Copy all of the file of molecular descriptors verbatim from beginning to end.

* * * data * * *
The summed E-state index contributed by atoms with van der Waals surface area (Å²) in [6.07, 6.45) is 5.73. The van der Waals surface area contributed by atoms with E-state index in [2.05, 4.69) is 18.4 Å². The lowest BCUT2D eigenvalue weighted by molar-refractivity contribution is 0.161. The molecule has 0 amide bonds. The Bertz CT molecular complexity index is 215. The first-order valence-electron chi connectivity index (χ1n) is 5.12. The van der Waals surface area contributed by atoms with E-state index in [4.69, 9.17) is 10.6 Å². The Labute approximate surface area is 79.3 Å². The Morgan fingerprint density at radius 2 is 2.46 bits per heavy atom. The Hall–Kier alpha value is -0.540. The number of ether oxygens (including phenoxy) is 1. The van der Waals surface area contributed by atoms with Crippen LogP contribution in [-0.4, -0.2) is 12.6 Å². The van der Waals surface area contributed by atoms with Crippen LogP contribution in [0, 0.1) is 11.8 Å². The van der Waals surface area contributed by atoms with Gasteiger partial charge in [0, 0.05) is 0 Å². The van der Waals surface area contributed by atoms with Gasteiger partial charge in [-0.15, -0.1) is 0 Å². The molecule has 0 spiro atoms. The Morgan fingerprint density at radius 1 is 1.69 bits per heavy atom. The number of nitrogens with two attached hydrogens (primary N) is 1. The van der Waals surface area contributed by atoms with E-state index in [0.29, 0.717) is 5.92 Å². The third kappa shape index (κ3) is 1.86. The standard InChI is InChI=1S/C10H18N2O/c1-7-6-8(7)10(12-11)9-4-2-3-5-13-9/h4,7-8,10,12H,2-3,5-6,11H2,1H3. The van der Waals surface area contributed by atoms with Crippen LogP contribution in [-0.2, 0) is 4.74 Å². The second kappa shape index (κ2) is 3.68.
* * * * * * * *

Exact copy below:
The summed E-state index contributed by atoms with van der Waals surface area (Å²) in [6.07, 6.45) is 5.73. The van der Waals surface area contributed by atoms with E-state index in [2.05, 4.69) is 18.4 Å². The lowest BCUT2D eigenvalue weighted by molar-refractivity contribution is 0.161. The molecule has 0 amide bonds. The Bertz CT molecular complexity index is 215. The first-order valence-electron chi connectivity index (χ1n) is 5.12. The van der Waals surface area contributed by atoms with E-state index in [4.69, 9.17) is 10.6 Å². The Labute approximate surface area is 79.3 Å². The Morgan fingerprint density at radius 2 is 2.46 bits per heavy atom. The Hall–Kier alpha value is -0.540. The number of ether oxygens (including phenoxy) is 1. The van der Waals surface area contributed by atoms with Crippen LogP contribution in [-0.4, -0.2) is 12.6 Å². The van der Waals surface area contributed by atoms with Crippen LogP contribution in [0, 0.1) is 11.8 Å². The van der Waals surface area contributed by atoms with Gasteiger partial charge in [0, 0.05) is 0 Å². The van der Waals surface area contributed by atoms with Gasteiger partial charge in [-0.15, -0.1) is 0 Å². The molecule has 0 spiro atoms. The Morgan fingerprint density at radius 1 is 1.69 bits per heavy atom. The number of nitrogens with two attached hydrogens (primary N) is 1. The van der Waals surface area contributed by atoms with E-state index in [0.29, 0.717) is 5.92 Å². The third kappa shape index (κ3) is 1.86. The standard InChI is InChI=1S/C10H18N2O/c1-7-6-8(7)10(12-11)9-4-2-3-5-13-9/h4,7-8,10,12H,2-3,5-6,11H2,1H3. The van der Waals surface area contributed by atoms with Crippen LogP contribution in [-0.2, 0) is 4.74 Å². The second kappa shape index (κ2) is 3.68.